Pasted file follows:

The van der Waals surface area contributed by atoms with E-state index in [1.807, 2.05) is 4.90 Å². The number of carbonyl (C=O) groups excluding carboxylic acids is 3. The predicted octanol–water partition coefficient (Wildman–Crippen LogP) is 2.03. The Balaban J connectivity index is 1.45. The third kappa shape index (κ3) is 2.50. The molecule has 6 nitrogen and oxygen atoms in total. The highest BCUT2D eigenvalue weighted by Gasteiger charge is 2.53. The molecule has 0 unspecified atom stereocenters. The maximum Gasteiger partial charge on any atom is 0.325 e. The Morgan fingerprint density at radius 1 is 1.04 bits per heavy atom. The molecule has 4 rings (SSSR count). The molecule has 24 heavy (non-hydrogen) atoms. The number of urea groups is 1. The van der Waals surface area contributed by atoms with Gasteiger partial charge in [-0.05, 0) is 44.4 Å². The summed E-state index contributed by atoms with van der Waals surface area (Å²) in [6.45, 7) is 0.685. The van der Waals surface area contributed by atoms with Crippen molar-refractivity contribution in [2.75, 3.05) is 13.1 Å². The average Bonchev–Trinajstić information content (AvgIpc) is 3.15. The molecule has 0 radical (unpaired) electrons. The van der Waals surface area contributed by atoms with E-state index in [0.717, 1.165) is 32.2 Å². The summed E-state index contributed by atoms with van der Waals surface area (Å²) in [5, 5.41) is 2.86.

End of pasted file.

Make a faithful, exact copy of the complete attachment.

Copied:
The van der Waals surface area contributed by atoms with E-state index in [1.807, 2.05) is 4.90 Å². The number of carbonyl (C=O) groups excluding carboxylic acids is 3. The predicted octanol–water partition coefficient (Wildman–Crippen LogP) is 2.03. The Balaban J connectivity index is 1.45. The third kappa shape index (κ3) is 2.50. The molecule has 6 nitrogen and oxygen atoms in total. The highest BCUT2D eigenvalue weighted by Gasteiger charge is 2.53. The molecule has 0 unspecified atom stereocenters. The maximum Gasteiger partial charge on any atom is 0.325 e. The Morgan fingerprint density at radius 1 is 1.04 bits per heavy atom. The molecule has 4 rings (SSSR count). The molecule has 24 heavy (non-hydrogen) atoms. The number of urea groups is 1. The van der Waals surface area contributed by atoms with Gasteiger partial charge in [-0.05, 0) is 44.4 Å². The summed E-state index contributed by atoms with van der Waals surface area (Å²) in [6.45, 7) is 0.685. The van der Waals surface area contributed by atoms with Crippen molar-refractivity contribution in [2.75, 3.05) is 13.1 Å². The average Bonchev–Trinajstić information content (AvgIpc) is 3.15. The molecule has 0 radical (unpaired) electrons. The van der Waals surface area contributed by atoms with E-state index in [0.717, 1.165) is 32.2 Å². The summed E-state index contributed by atoms with van der Waals surface area (Å²) in [5, 5.41) is 2.86.